Towards the late 1970s, FUSEP established an Anti-Terrorist and an Anti-Riot squadron, and these, along with LINCE, become the response, combat and crowd control battalion C.O.B.R.A. (for Comando y Batallón de Operaciones y Reacción Antiterrorista). In February 1982, the unit becomes the A.E.E.C.O. (for Agrupamiento de Escuadrones Especiales Cobras), with its squadrons being divided into an Urban Special Ops. (Operaciones Especiales Urbanas), Rural Special Ops. (Operaciones Especiales Rurales), and Anti-Riot. This outfit becomes C.O.E.C.O. on April 3, 1996, with the acronym standing for Comando de Operaciones Especiales Cobra, (Cobra Special Operations Command), commanding the COBRA squadron (tasked with VIP protection, Special Ops, and Intervention), and G.E.A.S. or Special Anti-Hijacking Group (Grupo Especial Anti-Secuestros), established with 53 operators trained by U.S. Special Forces.
Under Decree No.229-96, dated December 17, 1996, FUSEP ceased to exist and all national law enforcement police functions are transferred to the new National Police under civilian command. An Internal Review Board (Junta Interventora), under the leadership of Dr. Hernán Corrales Padilla, decided in 1999 to separate the police arsenal from that of the military, and ordered the return of the FAL and M16s to the Army, and selected the Galil and Beretta AR-70/90 rifles to replace them. The CZ-75 was chosen as the standard police sidearm.
In 2008, under Decree No.67-2008, dated October 31, 2008, COECO becomes C.O.E., or simply Special Operations Command, comprising the COBRA squadron, tasked now only with special ops and intervention duties, and GEAS Squadron. Later it assumes command of the National Anti-Extortion Force (F.N.A. – Fuerza Nacional Antiextorsión), established on March 6, 2013, to operate in Tegucigalpa.
In 2014, the Honduran Security Secretariat and the National Police (PNH) experience a reorganization, and the police Special Units Directorate (D.N.U.E.) is created to oversee the C.O.E. (comprising COBRA, GEAS and FNA squadrons), and the newly established Intelligence Troops and Special Response Security Groups (T.I.G.R.E. – Tropa de Inteligencia y Grupos de Respuesta Especial de Seguridad) (fielding Alpha, Bravo and Charlie squadrons).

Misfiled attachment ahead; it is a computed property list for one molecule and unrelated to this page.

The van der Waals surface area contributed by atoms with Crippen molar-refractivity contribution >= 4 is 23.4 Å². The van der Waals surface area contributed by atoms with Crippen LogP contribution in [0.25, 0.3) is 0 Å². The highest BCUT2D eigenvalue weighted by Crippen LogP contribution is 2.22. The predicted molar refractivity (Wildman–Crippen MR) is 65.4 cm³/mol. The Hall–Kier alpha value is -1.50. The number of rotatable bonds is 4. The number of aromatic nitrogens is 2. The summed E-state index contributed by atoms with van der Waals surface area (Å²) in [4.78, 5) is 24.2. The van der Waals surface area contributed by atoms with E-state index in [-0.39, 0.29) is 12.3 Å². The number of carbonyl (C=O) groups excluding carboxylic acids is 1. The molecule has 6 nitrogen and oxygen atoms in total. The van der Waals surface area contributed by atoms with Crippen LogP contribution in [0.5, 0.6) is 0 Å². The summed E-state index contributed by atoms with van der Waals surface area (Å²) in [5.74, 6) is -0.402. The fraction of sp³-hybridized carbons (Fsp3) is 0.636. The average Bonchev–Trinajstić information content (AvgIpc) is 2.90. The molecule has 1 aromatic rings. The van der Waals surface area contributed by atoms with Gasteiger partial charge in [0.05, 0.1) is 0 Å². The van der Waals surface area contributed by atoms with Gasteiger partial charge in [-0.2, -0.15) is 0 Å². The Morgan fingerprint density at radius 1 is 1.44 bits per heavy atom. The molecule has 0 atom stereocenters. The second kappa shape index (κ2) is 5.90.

Parallel to the National Police, the government established the Public Order Military Police (PMOP) under the Ministry of Defense, Decree 168-2013. Each PMOP battalion comprises a headquarters element, two MP squadrons (companies), one Special Forces squadron, and a K9 unit. This translates to a force of 36 officers, 46 NCOs, 398 military policemen, and 12 K9 operators. It is expected that the PMOP Corps will eventually total 10 battalions.
From G.R.P. to G.I.A.P.
The Salvadorian Civilian National Police (P.N.C.) was established after the Chapultepec Peace Treaty that ended the internal civil conflict. As result of the Treaty, Article 159 of the Salvadorian Constitution was modified, and the three Security Forces that functioned under the Ministry of Defense ceased to exist. Under Law Decree No.269, passed on June 25th, 1992, the National Congress established a new police, and a Public Security Ministry to oversee it.
Among the three former paramilitary police forces, the National Police (NP) functioned as an urban law enforcement unit tracing its lineage to the Civil Guard established in July 1867. By the early 1990s, the NP was deployed in four metropolitan battalions (Monserrat, Zacamil, San Benito, and Honor). In addition, there was a “Panther” Anti-Terrorist Infantry Battalion, and a Special Response Team (E.R.E. for Equipo de Respuesta Especial). The NP deployed 38 police Companies, distributed among 6 Police Commands (1st San Salvador, 2nd Santa Tecla, 3rd Santa Ana, 4th San Vicente, 5th San Miguel, and 6th Usulután). Until the early 70s, the NP was equipped with M1 and M2 Carbines, Madsen M50 and Uzi submachine guns. A little later, the police received MP5 SMGs, and G3/G91 rifles. Then, the NP supplemented its arsenal with M16 and T65s and Ruger Mini-14 rifles, as well as hundreds of FMK-3 SMGs.
The new PNC absorbed most of the arsenal available to the former National Police, with exception of the G3/G91 rifles and the M50, FMK-3 and MP5 SMGs. The Army transferred all the M9, Browning-HP, and any other pistols and revolvers at hand. Eventually, the PNC adopted the Chilean SAF SMG, and the Galil semi-auto. The sidearm was also standardized, adopting the CZ-75 pistol. The Special Response Team received MP5s, HK53 and HK-33 rifles, and adopted the SIG P-228. Snipers were equipped with SIG SG2000
Elite police outfits eventually concentrated into a Special Operations (Police) Directorate, comprising the Anti-Riot Unit (U.M.O. – Unidad de Mantenimiento del Orden), the Tactical Operations Unit (U.T.O. – Unidad Tactica de Operaciones), the Special Response Group (G.R.P. – Grupo de Respuesta Especial), and the Special Police Operations Group (G.O.P.E.S. – Grupo de Operaciones Policiales Especiales). UTO operates in teams of 6 agents, all equipped with Galils, who patrol in their pickups gang-infested urban areas. The GRP was established with assistance from the U.S. Border Patrol as their version of the special tactics and weapons unit, operating in groups of 8 subdivided in two teams. The GOPES was modelled to its counterpart in Colombia. UMO was established with assistance from the French gendarmerie and the Chilean Carabineers, and would become operationally independent, responding directly to the National Police General Directorate.